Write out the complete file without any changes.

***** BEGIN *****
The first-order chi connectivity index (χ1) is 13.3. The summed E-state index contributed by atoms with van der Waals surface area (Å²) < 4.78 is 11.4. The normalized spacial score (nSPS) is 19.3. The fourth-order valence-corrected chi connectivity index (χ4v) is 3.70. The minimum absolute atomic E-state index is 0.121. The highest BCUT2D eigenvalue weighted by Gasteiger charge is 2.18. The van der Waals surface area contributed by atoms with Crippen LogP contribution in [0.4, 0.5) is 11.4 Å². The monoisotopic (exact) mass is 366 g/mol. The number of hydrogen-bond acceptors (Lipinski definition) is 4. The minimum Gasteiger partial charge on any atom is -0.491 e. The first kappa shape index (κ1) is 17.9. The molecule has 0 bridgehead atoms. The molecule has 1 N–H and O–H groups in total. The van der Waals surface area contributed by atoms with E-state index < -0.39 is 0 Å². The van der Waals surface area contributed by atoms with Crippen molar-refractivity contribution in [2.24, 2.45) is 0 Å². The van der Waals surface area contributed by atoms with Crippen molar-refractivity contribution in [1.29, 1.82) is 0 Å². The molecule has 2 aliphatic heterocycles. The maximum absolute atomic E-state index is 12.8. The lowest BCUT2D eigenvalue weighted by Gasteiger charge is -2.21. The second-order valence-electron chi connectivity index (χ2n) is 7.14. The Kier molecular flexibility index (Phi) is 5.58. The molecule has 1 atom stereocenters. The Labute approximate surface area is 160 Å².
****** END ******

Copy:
The first-order chi connectivity index (χ1) is 13.3. The summed E-state index contributed by atoms with van der Waals surface area (Å²) < 4.78 is 11.4. The normalized spacial score (nSPS) is 19.3. The fourth-order valence-corrected chi connectivity index (χ4v) is 3.70. The minimum absolute atomic E-state index is 0.121. The highest BCUT2D eigenvalue weighted by Gasteiger charge is 2.18. The van der Waals surface area contributed by atoms with Crippen LogP contribution in [0.4, 0.5) is 11.4 Å². The monoisotopic (exact) mass is 366 g/mol. The number of hydrogen-bond acceptors (Lipinski definition) is 4. The minimum Gasteiger partial charge on any atom is -0.491 e. The first kappa shape index (κ1) is 17.9. The molecule has 0 bridgehead atoms. The molecule has 1 N–H and O–H groups in total. The van der Waals surface area contributed by atoms with E-state index < -0.39 is 0 Å². The van der Waals surface area contributed by atoms with Crippen molar-refractivity contribution in [2.24, 2.45) is 0 Å². The van der Waals surface area contributed by atoms with Crippen molar-refractivity contribution in [1.29, 1.82) is 0 Å². The molecule has 2 aliphatic heterocycles. The maximum absolute atomic E-state index is 12.8. The lowest BCUT2D eigenvalue weighted by Gasteiger charge is -2.21. The second-order valence-electron chi connectivity index (χ2n) is 7.14. The Kier molecular flexibility index (Phi) is 5.58. The molecule has 1 atom stereocenters. The Labute approximate surface area is 160 Å².